Lithium-ion batteries have become increasingly popular, especially for use in electric vehicles and airplanes. Here’s what you need to know about lithium mining.
Table Of Content
- Lithium extraction
- The risks of lithium mining
- Improved technologies for lithium extraction
- Growing demand
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Demand for metal rises in tandem with the popularity of electric vehicles.
The rising popularity of lithium-based battery technology and electric vehicles has resulted in an international uptick in demand for lithium extraction. In any case, lithium, where does it come from and how is it made?This explanation will provide you with all the information you need, including the effects on the environment.
Lithium is an alkali metal with strong reactivity and great thermal and electrical conductivity. Lubricants, pharmaceuticals, glass, and most significantly, lithium-ion batteries for electric vehicles and consumer devices can all benefit from its properties.
Nonetheless, due to its extreme reactivity, lithium cannot be found in its pure form in nature. It is found in the form of salts and other chemicals. Lithium carbonate, a more stable molecule, makes up the vast majority of commercially accessible lithium. This form of lithium can be further processed into compounds and salts.
Lithium salts are present in geothermal water, oceans, and saline environments, as well as in subsurface deposits of clay, mineral ore, and brine. The vast majority of lithium in use today was originally sourced from mines. In briny lakes, often called salars, the concentration of lithium can reach as high as 1,000 to 3,000 parts per million.
Known as “the lithium triangle,” Bolivia, Argentina, and Chile are home to the world’s highest concentration of salt deposits rich in lithium. After being mined from salars, lithium is refined into lithium carbonate, which is the primary raw material for lithium-ion battery manufacturers.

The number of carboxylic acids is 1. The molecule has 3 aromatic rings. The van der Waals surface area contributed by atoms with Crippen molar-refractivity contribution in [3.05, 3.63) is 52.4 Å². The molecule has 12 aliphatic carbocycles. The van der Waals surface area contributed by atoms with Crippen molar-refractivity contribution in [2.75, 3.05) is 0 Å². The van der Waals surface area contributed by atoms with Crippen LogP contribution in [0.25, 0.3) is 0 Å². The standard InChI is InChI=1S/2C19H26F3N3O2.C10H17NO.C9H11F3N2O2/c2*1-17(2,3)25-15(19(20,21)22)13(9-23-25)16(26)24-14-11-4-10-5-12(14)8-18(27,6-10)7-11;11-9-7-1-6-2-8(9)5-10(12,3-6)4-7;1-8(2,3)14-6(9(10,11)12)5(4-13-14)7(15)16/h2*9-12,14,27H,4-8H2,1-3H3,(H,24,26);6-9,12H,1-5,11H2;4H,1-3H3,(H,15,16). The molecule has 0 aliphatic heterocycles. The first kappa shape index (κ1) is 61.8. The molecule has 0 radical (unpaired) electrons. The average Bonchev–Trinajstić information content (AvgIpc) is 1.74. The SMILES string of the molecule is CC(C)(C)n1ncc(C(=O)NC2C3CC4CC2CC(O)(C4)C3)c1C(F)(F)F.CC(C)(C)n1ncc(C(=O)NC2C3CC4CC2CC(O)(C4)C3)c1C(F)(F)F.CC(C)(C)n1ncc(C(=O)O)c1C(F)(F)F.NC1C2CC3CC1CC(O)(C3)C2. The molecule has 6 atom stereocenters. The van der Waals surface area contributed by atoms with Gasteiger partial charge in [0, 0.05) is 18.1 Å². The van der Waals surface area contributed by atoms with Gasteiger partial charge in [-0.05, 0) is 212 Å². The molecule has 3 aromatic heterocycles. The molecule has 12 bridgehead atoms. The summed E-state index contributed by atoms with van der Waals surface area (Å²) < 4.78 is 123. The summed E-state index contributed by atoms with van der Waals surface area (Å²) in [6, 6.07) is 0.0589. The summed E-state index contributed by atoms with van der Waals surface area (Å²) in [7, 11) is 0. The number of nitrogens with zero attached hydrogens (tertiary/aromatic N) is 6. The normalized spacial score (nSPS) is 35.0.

In most cases, brine mining in salars takes anywhere from eight months to three years. In order to begin mining, a hole must be drilled and brine must be pumped to the surface. The mixture of manganese, potassium, borax, and salts is then filtered and left to evaporate for a few months in a separate evaporation pool.
The mixture must be filtered for 12–18 months before the lithium carbonate, also called white gold, can be extracted. While efficient and cost-effective, the process consumes a lot of water—about 500,000 gallons for every tonne of lithium recovered.
Because of this, the surrounding communities are put under a great deal of stress. For instance, mining has resulted in the loss of 65 percent of the water supply in Chile’s Salar de Atacama. Farmers in the area are feeling the effects of this since they need to find a new source of water for their crops and livestock.
The risks of lithium mining
Lithium mining could face multiple challenges in the region, one of which is a lack of water. Hydrochloric acid, which is used in the production of lithium, and other waste compounds that can filter out of the brine can seep into the water supply from the evaporation pools.
Lithium is typically mined in the United States, Canada, and Australia using conventional mining techniques. However, chemical processes are still necessary for practical extraction. Fish 150 miles down river from a lithium processing plant in Nevada, for instance, showed signs of stress, according to the study.
Friends of the Earth claimed in a report that polluting the air and soil when harvesting lithium is inevitable. Lithium has been blamed for polluting streams in the Salar del Hombre Muerto region of Argentina, where inhabitants and their animals depend on them. In Chile, mining companies and villagers have clashed.
Improved technologies for lithium extraction
Researchers contend that new extraction technologies are needed to make battery production less harmful to the environment. Because of this, many people all around the world are investigating other options, such as battery chemistries that use less expensive and safer materials than cobalt and lithium.